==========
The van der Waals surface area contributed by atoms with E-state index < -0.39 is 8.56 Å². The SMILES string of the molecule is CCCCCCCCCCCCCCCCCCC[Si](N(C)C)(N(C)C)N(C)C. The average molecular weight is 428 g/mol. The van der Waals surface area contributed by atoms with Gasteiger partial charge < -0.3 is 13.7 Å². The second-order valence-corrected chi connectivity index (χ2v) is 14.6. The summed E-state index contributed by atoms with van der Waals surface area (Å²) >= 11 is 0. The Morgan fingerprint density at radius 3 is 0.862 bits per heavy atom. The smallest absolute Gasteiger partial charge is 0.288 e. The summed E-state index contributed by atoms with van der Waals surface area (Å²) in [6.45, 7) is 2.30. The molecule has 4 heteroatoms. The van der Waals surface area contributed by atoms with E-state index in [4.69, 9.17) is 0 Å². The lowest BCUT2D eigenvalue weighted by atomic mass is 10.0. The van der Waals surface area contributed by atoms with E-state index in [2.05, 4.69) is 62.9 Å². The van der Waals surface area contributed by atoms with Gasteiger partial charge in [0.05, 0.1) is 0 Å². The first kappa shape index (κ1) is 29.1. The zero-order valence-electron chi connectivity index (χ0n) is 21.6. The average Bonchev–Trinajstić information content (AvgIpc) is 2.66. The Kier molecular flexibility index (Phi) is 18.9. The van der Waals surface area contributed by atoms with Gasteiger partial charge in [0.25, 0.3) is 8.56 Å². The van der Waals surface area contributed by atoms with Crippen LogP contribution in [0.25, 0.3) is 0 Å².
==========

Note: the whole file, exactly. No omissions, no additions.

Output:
The van der Waals surface area contributed by atoms with E-state index < -0.39 is 8.56 Å². The SMILES string of the molecule is CCCCCCCCCCCCCCCCCCC[Si](N(C)C)(N(C)C)N(C)C. The average molecular weight is 428 g/mol. The van der Waals surface area contributed by atoms with Gasteiger partial charge < -0.3 is 13.7 Å². The second-order valence-corrected chi connectivity index (χ2v) is 14.6. The summed E-state index contributed by atoms with van der Waals surface area (Å²) >= 11 is 0. The Morgan fingerprint density at radius 3 is 0.862 bits per heavy atom. The smallest absolute Gasteiger partial charge is 0.288 e. The summed E-state index contributed by atoms with van der Waals surface area (Å²) in [6.45, 7) is 2.30. The molecule has 4 heteroatoms. The van der Waals surface area contributed by atoms with E-state index in [4.69, 9.17) is 0 Å². The lowest BCUT2D eigenvalue weighted by atomic mass is 10.0. The van der Waals surface area contributed by atoms with E-state index in [2.05, 4.69) is 62.9 Å². The van der Waals surface area contributed by atoms with Gasteiger partial charge in [0.05, 0.1) is 0 Å². The first kappa shape index (κ1) is 29.1. The zero-order valence-electron chi connectivity index (χ0n) is 21.6. The average Bonchev–Trinajstić information content (AvgIpc) is 2.66. The Kier molecular flexibility index (Phi) is 18.9. The van der Waals surface area contributed by atoms with Gasteiger partial charge in [0.25, 0.3) is 8.56 Å². The van der Waals surface area contributed by atoms with Crippen LogP contribution in [0.25, 0.3) is 0 Å².